Click on the headline (link) for the full text.
Many more articles are available through the Energy Bulletin
Plastic Bag = the movie
Ramin Bahrani, Future States
This short film by American director Ramin Bahrani (Goodbye Solo) traces the epic, existential journey of a plastic bag (voiced by Werner Herzog) searching for its lost maker, the woman who took it home from the store and eventually discarded it. Along the way, it encounters strange creatures, experiences love in the sky, grieves the loss of its beloved maker, and tries to grasp its purpose in the world.
In the end, the wayward plastic bag wafts its way to the ocean, into the tides, and out into the Pacific Ocean trash vortex — a promised nirvana where it will settle among its own kind and gradually let the memories of its maker slip away.
(accessed 22 August 2010)
Strangely moving — not what you might expect. Comments about the film. -BA
Money vs Fossil Energy:
the battle for control of the world
David Holmgren Holmgren Design Systems
This essay provides a framework for understanding the ideological roots of the current global crisis that I believe is more useful than the now tired Left Right political spectrum. I use this framework to provide a commentary on current political machinations around Climate Chnage and Peak Oil. Building form the same energetic literacy that informs Permaculture and Future Scenarios, it challenges much of the strategic logic behind current mainstream climate change activism. Like the Future Scenarios work, this essay is intended to help environmental and social activists better avoid the obstacles to effective action in a chaotic age.
The unfolding climate/energy/economic crisis is heating up a very old rift in global
industrial politics. This rift derives from two core beliefs on what constitutes the
source of wealth. Does wealth come from human creativity and innovation or is it
found in the natural world? Is human capacity the source or a by-product of real
I believe two alternative (and mostly complementary) paradigms that are implied by
these questions, have shaped the history of the modern world perhaps more so than
the Left-Right political ideologies. I characterise these increasingly conflicted
paradigms by the following shorthand: faith in wealth and power from “human
brilliance” (meaning “faith in human brilliance to overcome physical limitations.”)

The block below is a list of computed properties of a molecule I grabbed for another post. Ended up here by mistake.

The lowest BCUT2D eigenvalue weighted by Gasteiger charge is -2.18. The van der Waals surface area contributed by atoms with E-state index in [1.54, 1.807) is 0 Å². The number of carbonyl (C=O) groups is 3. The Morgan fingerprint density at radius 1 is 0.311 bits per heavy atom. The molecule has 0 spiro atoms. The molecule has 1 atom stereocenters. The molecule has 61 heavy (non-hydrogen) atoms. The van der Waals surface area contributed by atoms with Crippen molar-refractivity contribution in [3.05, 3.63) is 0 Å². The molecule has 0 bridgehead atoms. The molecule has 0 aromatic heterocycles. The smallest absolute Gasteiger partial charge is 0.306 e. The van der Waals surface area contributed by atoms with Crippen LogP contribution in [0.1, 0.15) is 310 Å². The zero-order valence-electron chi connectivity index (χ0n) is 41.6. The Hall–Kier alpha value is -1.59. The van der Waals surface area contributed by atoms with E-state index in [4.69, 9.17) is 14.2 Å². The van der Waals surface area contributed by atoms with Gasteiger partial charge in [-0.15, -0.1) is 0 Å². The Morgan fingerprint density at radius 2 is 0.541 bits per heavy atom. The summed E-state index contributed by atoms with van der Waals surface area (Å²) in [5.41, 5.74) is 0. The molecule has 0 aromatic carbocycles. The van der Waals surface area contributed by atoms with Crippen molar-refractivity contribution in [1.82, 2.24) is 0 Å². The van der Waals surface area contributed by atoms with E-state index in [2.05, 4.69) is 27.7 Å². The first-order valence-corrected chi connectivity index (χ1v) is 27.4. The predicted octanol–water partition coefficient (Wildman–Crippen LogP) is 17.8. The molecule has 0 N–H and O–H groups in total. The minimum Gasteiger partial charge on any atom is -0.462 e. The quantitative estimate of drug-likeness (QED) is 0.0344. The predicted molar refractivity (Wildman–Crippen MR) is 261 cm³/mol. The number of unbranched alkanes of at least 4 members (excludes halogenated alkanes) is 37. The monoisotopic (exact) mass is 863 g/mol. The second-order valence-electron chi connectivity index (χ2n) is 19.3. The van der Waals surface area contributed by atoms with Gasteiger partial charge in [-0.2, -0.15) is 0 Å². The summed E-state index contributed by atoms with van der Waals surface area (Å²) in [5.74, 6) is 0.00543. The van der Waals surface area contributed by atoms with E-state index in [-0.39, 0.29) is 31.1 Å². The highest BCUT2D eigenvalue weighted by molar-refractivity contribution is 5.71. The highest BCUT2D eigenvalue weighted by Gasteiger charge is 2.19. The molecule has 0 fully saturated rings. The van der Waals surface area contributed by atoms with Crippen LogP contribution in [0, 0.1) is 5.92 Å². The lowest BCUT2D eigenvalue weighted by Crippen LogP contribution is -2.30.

verses faith that wealth and power emerge from control of “holes in the ground”, ie.
In a world of energy descent and climate change, both these beliefs are failing and
increasingly we see the believers of both paradigms at war in a futile battle for control
of the world.
Understanding the nature of this ideological battle is as critical for environmental and
social activists as is the understanding of the science behind Climate Change and Peak
Oil. Because this ideological divide and battle has been little recognised by historians
and social commentators, it is easy to come to the conclusion that one of these
paradigms is benign while the other is lethal, without really understanding the nature
and implications of these respective ideologies.
Climate activists in particular tend to focus on the fossil energy industries as the
“enemies” (both for generating greenhouse gases and funding climate change denial),
but naturally see any parties accepting the new climate change agenda as allies. I
believe that many of the global players promoting the climate agenda are as
dangerous as those denying that agenda. How can this be so?
(Winter Solstice [in Australia] 2010)
Go to the Download page to get the full PDF. -BA
Why the Irish will find it easier to endure the hard times ahead
Brian Kaller, Big Questions Online
O’Sterity: Old Virtues in the New Ireland
… Ireland seems to specialize in this smashing together of the ancient and the modern. Just a brief drive from my house in Sallins, a new Starbucks overlooks medieval ruins, and a thatch-roofed pub has a satellite dish. But many of the new features are destined for a short shelf life. The country has seen the same troubles as my native United States — layoffs, bailouts, bubbles, and cutbacks — and the vacant office buildings reinforce the picture of desperation. Talk to the people, though, and a more complex picture comes into view.
The Irish have a lot in common with Americans, and not just because our globalized culture has everybody listening to Beyoncé and talking about the series finale of Lost. To a Missouri boy like me, many things seem familiar: faces and last names, crops and churches, country music stations and county fairs. This is where much of rural America comes from, the original of the species. In other ways, of course, Ireland is a European nation, with nationalized health care, coalition governments, no death penalty, and no guns.